I love surprises. I got quite a surprise the other day when TCM offered its first ever showing of a film I'd not yet heard of, Knight Without Armor (1937). I saw that it starred Marlene Dietrich who has greatly enriched my fantasy life over the years (if only I could build a time machine I'd send myself back to the 1930's and...). That it co-starred Robert Donat, so wonderful in Hitchock's The 39 Steps, made it a must for the old DVR.
I didn't know what to expect. At this point in my life if I haven't heard of a film with such major stars in it I assume that it mustn't be very good. In this case I was very mistaken.
Donat plays a British journalist in pre Revolutionary Russia who, upon being booted out of the country for criticizing the Czarist regime, is recruited to stay and spy for his homeland. Meanwhile Dietrich is a very wealthy Countess who lives in luxury with a houseful of servants at her disposable.
Only a revolution could bring these two souls together and Mother Russia obliges. They fall madly in love. I'll dispense with further plot points, its best you discover it for yourself. If you missed it last week, fear not, you won’t have to wait three months or more to see it again. TCM will be re-airing next Monday at 1:00 am. Set your recording device now. (It’s not currently available in DVD.) Go on. Do it right away, you don't want to take a chance of forgetting. The rest of us will wait....
Knight without Armor is a Korda Brothers production and indeed TCM showed it as part of a tribute to the sibling film makers. The Hungarian born producers filmed this story of Russia in England with a German star and a French director born in Belgium, Jacques Feyder. The screenplay, based on James Hilton's novel, was adapted by American Frances Marion. How international can you get?
This melting pot of the movie had me wondering where it had been all my life. Unlike many other films set around the Russian Revolution it manages to be epic in scope without an epic length (just under an hour and three quarters).
One doesn't quite know what to rave about first. There is the lush cinematography of Harry Stradling Jr. who had a long and distinguished career; there is the wonderful score by Miklos Rosza for whom this was the first of nearly 100 films. And there is the brutal honesty of the story itself. White Russians executing Red Russians and Red Russians executing White Russians. By rifle and machine gun. It’s as violent a story you’ll see from the latter half of the Thirties. There is an alarming sense of arbitrariness coupled with an inevitable doom, that makes that violence all the more chilling.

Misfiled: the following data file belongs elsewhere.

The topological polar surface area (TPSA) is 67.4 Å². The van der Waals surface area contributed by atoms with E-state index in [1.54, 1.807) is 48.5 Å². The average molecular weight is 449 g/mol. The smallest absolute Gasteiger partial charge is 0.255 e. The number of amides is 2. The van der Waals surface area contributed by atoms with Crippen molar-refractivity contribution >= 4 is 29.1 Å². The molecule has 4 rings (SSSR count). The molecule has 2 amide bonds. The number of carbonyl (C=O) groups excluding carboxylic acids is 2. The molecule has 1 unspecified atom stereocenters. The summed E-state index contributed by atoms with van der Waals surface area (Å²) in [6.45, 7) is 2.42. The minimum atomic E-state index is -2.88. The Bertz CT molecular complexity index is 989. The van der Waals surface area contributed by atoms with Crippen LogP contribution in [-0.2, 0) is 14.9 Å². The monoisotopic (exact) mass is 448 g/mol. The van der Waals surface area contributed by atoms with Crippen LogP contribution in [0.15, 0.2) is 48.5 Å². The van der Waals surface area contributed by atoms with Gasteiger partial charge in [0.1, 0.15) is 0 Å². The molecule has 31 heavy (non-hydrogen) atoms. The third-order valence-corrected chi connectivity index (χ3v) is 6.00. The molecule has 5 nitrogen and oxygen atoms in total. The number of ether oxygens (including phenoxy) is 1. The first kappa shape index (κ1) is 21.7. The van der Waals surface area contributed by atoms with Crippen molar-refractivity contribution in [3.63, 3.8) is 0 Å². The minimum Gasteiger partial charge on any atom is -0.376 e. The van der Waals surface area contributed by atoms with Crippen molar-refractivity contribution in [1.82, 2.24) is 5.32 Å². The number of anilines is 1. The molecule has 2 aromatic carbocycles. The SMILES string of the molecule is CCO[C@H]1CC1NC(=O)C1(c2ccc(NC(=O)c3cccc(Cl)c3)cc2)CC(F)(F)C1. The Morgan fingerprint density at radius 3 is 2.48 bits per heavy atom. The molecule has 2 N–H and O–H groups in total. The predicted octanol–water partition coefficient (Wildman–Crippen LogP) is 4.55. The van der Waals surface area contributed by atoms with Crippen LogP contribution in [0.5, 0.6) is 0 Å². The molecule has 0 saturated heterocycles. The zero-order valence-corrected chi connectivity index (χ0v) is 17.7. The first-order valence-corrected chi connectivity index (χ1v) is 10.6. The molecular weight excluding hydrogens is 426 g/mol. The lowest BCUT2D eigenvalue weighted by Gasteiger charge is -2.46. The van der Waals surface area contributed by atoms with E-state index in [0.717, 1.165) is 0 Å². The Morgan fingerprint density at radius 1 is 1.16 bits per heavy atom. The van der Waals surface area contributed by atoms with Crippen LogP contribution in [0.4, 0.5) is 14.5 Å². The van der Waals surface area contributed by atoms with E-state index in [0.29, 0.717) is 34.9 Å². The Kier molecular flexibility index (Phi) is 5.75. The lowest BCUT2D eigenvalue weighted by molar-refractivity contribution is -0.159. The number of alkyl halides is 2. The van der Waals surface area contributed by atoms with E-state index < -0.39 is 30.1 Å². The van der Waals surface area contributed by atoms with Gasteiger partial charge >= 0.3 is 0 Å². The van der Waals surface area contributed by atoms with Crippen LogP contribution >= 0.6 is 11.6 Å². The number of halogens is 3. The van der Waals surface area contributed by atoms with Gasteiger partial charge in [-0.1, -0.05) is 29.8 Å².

I was struck by how realistic King Without Armor was. Yes you've got a fantastic love story with all manner of near miss high wire escapes and incredible fortune, but you've also got a vivid re-telling of the human toll and the unimaginable tragedy the Russian Revolution caused so many.
The train scenes alone have a documentary feel. The anxious waits at the trains stations, the crowding aboard trains. The desperation to get out, to anywhere. Then there are the on-the-spot trials many resulting in on-the-spot executions that are oh so chilling.
But the film’s most powerful scene is of the countess waking up in her mansion to find the servants gone. Every last one. Not a soul to wait on her hand and foot. There is the overwhelming sense that the world had been turned upside down (it had been) as she races around the empty rooms and out to the gardens finding no one. (The unexplained emptiness is eerie.) Finally she's confronted by an angry mob of revolutionaries seeking revenge on the aristocracy. It's an amazing scene and again the photography and score enhance it, but so does Feyer's composition of it.
And of course there is Dietrich's face. Feyer does not have the camera caress her in lingering close ups as von Sternberg so famously did, but he does have her framed perfectly in many shots. Using that lovely and evocative face to tell the story.
Dietrich is wonderful as the poor little rich girl, her very life capsized only to find an inner strength never before called upon. She also finds love in the arms of a stranger that helps her tap further reservoirs of bravery.
Donat here proves what a terrific star he could have been had not the terrible asthma that ultimately killed him much too soon limited the number of roles he could play. (Production of this film was slowed when he suffered a serious attack that sidelined him for a month). He is dashing and intelligent but shows enough fear to make his character seem all the more human and the story thus more real.
Together Dietrich and Donat are heroic because they betray vulnerabilities and doubt. They are not superheroes but two people facing an imaginable crisis using all the wits at their disposable.
What could have been, and indeed I feared, would be, a corny romance/adventure was a wonderful slice of history and touching love story.
What a great find this film was for me. I already cannot wait to watch it again to find more within it. And to think there is doubtless so much more out there to discover!